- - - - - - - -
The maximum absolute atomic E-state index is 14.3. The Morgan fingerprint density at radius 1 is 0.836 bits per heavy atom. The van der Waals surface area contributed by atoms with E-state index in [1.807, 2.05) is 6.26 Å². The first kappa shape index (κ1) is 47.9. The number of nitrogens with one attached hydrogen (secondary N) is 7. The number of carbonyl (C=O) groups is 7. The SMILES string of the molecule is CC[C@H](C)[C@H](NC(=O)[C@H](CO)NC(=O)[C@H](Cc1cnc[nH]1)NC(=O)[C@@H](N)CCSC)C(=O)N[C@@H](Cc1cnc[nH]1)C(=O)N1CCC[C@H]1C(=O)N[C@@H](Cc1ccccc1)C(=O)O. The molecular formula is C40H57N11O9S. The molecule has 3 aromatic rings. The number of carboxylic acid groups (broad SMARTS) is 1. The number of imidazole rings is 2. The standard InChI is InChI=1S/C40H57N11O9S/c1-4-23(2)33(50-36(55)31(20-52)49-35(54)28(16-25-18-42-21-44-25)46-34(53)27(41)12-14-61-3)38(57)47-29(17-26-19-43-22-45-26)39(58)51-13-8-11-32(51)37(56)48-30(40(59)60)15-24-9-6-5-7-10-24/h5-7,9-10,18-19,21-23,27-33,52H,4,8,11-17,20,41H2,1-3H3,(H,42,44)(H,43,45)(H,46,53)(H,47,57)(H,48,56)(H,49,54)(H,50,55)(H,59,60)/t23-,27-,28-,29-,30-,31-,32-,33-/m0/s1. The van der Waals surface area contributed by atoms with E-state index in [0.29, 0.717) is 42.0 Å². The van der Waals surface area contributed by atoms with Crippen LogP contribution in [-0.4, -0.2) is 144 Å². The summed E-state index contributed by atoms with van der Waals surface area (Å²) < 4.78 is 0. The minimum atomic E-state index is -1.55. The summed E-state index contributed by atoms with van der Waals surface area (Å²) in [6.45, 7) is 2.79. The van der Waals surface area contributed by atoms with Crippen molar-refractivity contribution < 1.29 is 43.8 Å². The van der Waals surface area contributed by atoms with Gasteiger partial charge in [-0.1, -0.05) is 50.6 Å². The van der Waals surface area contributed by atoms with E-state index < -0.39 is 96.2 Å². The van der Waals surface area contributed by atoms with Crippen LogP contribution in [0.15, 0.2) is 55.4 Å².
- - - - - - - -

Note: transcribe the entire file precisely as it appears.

The maximum absolute atomic E-state index is 14.3. The Morgan fingerprint density at radius 1 is 0.836 bits per heavy atom. The van der Waals surface area contributed by atoms with E-state index in [1.807, 2.05) is 6.26 Å². The first kappa shape index (κ1) is 47.9. The number of nitrogens with one attached hydrogen (secondary N) is 7. The number of carbonyl (C=O) groups is 7. The SMILES string of the molecule is CC[C@H](C)[C@H](NC(=O)[C@H](CO)NC(=O)[C@H](Cc1cnc[nH]1)NC(=O)[C@@H](N)CCSC)C(=O)N[C@@H](Cc1cnc[nH]1)C(=O)N1CCC[C@H]1C(=O)N[C@@H](Cc1ccccc1)C(=O)O. The molecular formula is C40H57N11O9S. The molecule has 3 aromatic rings. The number of carboxylic acid groups (broad SMARTS) is 1. The number of imidazole rings is 2. The standard InChI is InChI=1S/C40H57N11O9S/c1-4-23(2)33(50-36(55)31(20-52)49-35(54)28(16-25-18-42-21-44-25)46-34(53)27(41)12-14-61-3)38(57)47-29(17-26-19-43-22-45-26)39(58)51-13-8-11-32(51)37(56)48-30(40(59)60)15-24-9-6-5-7-10-24/h5-7,9-10,18-19,21-23,27-33,52H,4,8,11-17,20,41H2,1-3H3,(H,42,44)(H,43,45)(H,46,53)(H,47,57)(H,48,56)(H,49,54)(H,50,55)(H,59,60)/t23-,27-,28-,29-,30-,31-,32-,33-/m0/s1. The van der Waals surface area contributed by atoms with E-state index in [0.29, 0.717) is 42.0 Å². The van der Waals surface area contributed by atoms with Crippen LogP contribution in [-0.4, -0.2) is 144 Å². The summed E-state index contributed by atoms with van der Waals surface area (Å²) < 4.78 is 0. The minimum atomic E-state index is -1.55. The summed E-state index contributed by atoms with van der Waals surface area (Å²) in [6.45, 7) is 2.79. The van der Waals surface area contributed by atoms with Crippen molar-refractivity contribution < 1.29 is 43.8 Å². The van der Waals surface area contributed by atoms with Gasteiger partial charge in [-0.1, -0.05) is 50.6 Å². The van der Waals surface area contributed by atoms with E-state index < -0.39 is 96.2 Å². The van der Waals surface area contributed by atoms with Crippen LogP contribution in [0.15, 0.2) is 55.4 Å².